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Biography of 	JUNG, Louis A.; Martinique, then Orleans Parish, Louisiana
Submitted by 	Mike Miller April 1998

Submitted to the LAGenWeb Archives
Copyright. All rights reserved.


Louisiana:  Comprising Sketches of Parishes, Towns, Events, Institutions, 
and Persons, Arranged in Cyclopedic Form (volume 3), pp. 227-228.  Edited 
by Alcée Fortier, Lit.D.  Published in 1914, by Century Historical 

Jung, Louis A., a leading figure in the commercial life of New Orleans, and 
son of Alexander A. Jung, was born on the Island of Martinique, in 1845.  
His father was a native of the same island, and was born in 1817.  In 
Martinique he had a place called Plateau Jung, on which he cultivated 
coffee.  He finished his education in France, where he graduated at the 
College of Louis le Grand.  In 1848, when 31 years of age, he came to New 
Orleans and made his home here the remainder of his life.  When he first 
came to this city he began to write for newspapers, but not finding it 
sufficiently remunerative, he engaged as a bookkeeper, at which he was an 
expert.  Because of his unfavorable experience at newspaper correspondence, 
he got the idea that in America an education was not worth while.  Shortly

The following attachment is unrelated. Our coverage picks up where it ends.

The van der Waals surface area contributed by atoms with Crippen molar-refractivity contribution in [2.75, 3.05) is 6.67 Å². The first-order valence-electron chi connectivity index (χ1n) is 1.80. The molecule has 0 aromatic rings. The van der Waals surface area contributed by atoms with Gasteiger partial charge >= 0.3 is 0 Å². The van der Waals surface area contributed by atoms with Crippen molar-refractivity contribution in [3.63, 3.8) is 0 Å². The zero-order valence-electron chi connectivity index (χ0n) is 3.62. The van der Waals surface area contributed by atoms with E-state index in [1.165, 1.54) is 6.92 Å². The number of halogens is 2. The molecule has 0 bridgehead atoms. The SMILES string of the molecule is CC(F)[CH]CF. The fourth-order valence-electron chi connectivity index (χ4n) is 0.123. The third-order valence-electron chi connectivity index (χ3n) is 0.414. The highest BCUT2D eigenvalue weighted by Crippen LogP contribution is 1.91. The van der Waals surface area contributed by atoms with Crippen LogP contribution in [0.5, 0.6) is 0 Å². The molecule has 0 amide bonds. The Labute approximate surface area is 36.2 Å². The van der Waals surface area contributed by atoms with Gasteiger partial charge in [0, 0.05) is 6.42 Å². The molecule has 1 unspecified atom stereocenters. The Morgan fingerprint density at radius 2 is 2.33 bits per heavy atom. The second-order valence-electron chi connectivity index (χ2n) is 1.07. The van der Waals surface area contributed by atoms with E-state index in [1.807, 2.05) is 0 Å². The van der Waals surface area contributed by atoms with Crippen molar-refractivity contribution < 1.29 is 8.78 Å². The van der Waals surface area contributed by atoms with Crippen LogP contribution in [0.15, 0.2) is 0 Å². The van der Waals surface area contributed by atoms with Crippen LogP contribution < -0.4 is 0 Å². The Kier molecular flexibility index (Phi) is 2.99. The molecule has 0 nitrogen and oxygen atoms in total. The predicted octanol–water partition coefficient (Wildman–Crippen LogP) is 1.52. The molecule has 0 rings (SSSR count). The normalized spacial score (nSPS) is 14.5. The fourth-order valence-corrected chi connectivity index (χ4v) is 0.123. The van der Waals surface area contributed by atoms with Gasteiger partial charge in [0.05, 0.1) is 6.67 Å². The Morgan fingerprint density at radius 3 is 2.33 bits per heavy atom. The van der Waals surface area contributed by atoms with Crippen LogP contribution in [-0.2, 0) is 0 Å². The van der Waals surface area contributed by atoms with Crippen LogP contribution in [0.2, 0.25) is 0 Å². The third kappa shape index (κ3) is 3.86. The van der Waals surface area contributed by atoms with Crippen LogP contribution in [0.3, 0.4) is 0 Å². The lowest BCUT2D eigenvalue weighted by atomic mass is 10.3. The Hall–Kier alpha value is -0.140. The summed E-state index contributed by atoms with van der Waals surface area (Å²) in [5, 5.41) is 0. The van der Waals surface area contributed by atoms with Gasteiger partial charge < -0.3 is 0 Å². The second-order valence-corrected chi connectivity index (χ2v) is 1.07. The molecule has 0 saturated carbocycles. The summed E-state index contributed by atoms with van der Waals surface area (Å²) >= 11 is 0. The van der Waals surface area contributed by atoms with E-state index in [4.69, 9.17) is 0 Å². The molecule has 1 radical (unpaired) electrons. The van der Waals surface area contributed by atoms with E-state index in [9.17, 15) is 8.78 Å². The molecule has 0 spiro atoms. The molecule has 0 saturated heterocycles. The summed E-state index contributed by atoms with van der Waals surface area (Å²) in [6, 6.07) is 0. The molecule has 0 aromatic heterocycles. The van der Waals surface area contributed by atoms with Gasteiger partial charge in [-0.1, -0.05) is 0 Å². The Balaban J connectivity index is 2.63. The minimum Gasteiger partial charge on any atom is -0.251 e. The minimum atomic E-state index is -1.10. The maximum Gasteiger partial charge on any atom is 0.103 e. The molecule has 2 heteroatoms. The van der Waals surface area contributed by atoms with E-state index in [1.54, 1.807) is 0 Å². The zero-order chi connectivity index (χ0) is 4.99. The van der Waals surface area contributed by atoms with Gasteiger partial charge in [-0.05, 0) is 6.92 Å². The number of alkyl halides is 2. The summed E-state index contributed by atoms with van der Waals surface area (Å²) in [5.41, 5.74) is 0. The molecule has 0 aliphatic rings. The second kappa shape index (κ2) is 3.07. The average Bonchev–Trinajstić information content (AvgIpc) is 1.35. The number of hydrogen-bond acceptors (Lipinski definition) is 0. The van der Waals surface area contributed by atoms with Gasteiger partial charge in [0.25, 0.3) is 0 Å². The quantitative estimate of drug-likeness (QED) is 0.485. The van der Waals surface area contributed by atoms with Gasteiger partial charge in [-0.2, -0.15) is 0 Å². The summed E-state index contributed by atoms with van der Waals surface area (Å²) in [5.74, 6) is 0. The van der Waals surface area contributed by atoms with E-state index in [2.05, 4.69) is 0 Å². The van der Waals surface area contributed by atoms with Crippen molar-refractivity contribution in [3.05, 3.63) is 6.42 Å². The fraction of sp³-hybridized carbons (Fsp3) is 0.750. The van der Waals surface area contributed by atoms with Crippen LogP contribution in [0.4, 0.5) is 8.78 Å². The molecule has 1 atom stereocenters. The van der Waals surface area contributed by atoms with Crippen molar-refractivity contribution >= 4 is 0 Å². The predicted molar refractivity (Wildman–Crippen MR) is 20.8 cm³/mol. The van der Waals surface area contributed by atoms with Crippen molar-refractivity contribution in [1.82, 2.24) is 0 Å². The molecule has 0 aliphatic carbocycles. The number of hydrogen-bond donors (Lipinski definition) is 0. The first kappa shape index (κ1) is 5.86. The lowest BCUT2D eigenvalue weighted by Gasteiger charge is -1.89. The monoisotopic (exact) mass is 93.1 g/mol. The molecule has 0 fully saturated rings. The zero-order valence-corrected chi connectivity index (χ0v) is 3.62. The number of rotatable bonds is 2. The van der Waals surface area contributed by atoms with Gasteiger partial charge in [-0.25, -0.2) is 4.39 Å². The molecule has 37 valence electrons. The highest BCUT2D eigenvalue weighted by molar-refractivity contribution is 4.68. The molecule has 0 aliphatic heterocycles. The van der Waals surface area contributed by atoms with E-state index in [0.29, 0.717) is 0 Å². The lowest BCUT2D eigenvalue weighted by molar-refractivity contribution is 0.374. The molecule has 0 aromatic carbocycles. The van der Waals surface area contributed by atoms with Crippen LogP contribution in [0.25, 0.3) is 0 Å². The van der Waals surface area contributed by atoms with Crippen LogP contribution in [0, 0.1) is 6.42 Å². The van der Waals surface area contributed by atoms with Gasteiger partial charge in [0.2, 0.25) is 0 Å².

before the Civil war, Mr. Jung bought several slaves and gave a mortgage on 
them and when afterwards the slaves were freed, Mr. Jung considered that he 
was morally bound to pay off the mortgage, and so worked for several years 
at his bookkeeping to accomplish this end.  He died in New Orleans in 1897, 
at the age of 80 years.  The Jungs who remained on the Island of Martinique 
were prominent people there, but unfortunately half the family were killed 
by a tornado about 1898, and most of the remainder lost their lives by the 
eruption of Mt. Pelee.  An uncle of L. A. Jung lost all of his children, 
who took refuge in a barn at the time of the tornado.  One aunt of Mr. 
Jung, sister of his father, Madame Capra, who escaped these catastrophies, 
afterwards went to France, is now deceased.  Her granddaughter, Miss 
Capplen, was at one time Damoiselle d'Honneur at the Court of Sweden, is 
now deceased.  The children of Alexander Jung now in New Orleans are:  
Louis A.,  L. E., living on Jackson avenue, and 1 sister, who is now Sister 
Angele of St. Joseph's convent, in New Orleans.  Louis A. Jung came to New 
Orleans when 3 years old.  He attended McCauley's school, which was then on 
Camp street, but on account of the father's idea that in America an 
education was not valuable, he was taken out of school when but little more 
than 13 years old and put to work.  He began as clerk in a wholesale flour 
store, but afterwards went with Cambon & Avec, where he remained until he 
was 24 years old, when he went with Godchaux as confidential clerk and held 
this position for 12 years.  In 1881, at the age of 36, Mr. Jung went into 
the coal business on his own account.  In 1895 he took his sons into 
partnership with him and the firm became known as Jung & Sons.  It was